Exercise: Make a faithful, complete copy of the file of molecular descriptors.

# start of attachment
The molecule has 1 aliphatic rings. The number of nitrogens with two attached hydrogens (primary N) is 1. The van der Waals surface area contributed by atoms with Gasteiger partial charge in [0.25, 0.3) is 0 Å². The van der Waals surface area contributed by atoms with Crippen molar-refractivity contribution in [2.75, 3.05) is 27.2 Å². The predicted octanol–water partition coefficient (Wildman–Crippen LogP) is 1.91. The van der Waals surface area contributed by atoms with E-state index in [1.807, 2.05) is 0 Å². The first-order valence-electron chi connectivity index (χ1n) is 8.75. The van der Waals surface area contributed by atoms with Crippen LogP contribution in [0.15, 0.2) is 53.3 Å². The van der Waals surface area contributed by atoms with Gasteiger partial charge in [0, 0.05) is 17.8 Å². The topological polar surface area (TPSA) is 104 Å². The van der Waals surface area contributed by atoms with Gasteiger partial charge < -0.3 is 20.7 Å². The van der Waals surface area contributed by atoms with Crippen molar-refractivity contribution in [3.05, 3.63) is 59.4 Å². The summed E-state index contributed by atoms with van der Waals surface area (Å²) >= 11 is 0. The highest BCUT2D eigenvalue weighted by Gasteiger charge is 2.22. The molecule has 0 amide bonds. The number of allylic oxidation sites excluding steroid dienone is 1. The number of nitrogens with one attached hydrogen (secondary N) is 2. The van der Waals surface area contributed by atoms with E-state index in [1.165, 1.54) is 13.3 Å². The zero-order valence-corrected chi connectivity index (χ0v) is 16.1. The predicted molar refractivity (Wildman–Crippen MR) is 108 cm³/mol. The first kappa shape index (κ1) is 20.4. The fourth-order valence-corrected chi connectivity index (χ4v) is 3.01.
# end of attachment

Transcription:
The molecule has 1 aliphatic rings. The number of nitrogens with two attached hydrogens (primary N) is 1. The van der Waals surface area contributed by atoms with Gasteiger partial charge in [0.25, 0.3) is 0 Å². The van der Waals surface area contributed by atoms with Crippen molar-refractivity contribution in [2.75, 3.05) is 27.2 Å². The predicted octanol–water partition coefficient (Wildman–Crippen LogP) is 1.91. The van der Waals surface area contributed by atoms with E-state index in [1.807, 2.05) is 0 Å². The first-order valence-electron chi connectivity index (χ1n) is 8.75. The van der Waals surface area contributed by atoms with Crippen LogP contribution in [0.15, 0.2) is 53.3 Å². The van der Waals surface area contributed by atoms with Gasteiger partial charge in [0, 0.05) is 17.8 Å². The topological polar surface area (TPSA) is 104 Å². The van der Waals surface area contributed by atoms with Gasteiger partial charge < -0.3 is 20.7 Å². The van der Waals surface area contributed by atoms with Crippen molar-refractivity contribution in [3.05, 3.63) is 59.4 Å². The summed E-state index contributed by atoms with van der Waals surface area (Å²) >= 11 is 0. The highest BCUT2D eigenvalue weighted by Gasteiger charge is 2.22. The molecule has 0 amide bonds. The number of allylic oxidation sites excluding steroid dienone is 1. The number of nitrogens with one attached hydrogen (secondary N) is 2. The van der Waals surface area contributed by atoms with E-state index in [1.165, 1.54) is 13.3 Å². The zero-order valence-corrected chi connectivity index (χ0v) is 16.1. The predicted molar refractivity (Wildman–Crippen MR) is 108 cm³/mol. The first kappa shape index (κ1) is 20.4. The fourth-order valence-corrected chi connectivity index (χ4v) is 3.01.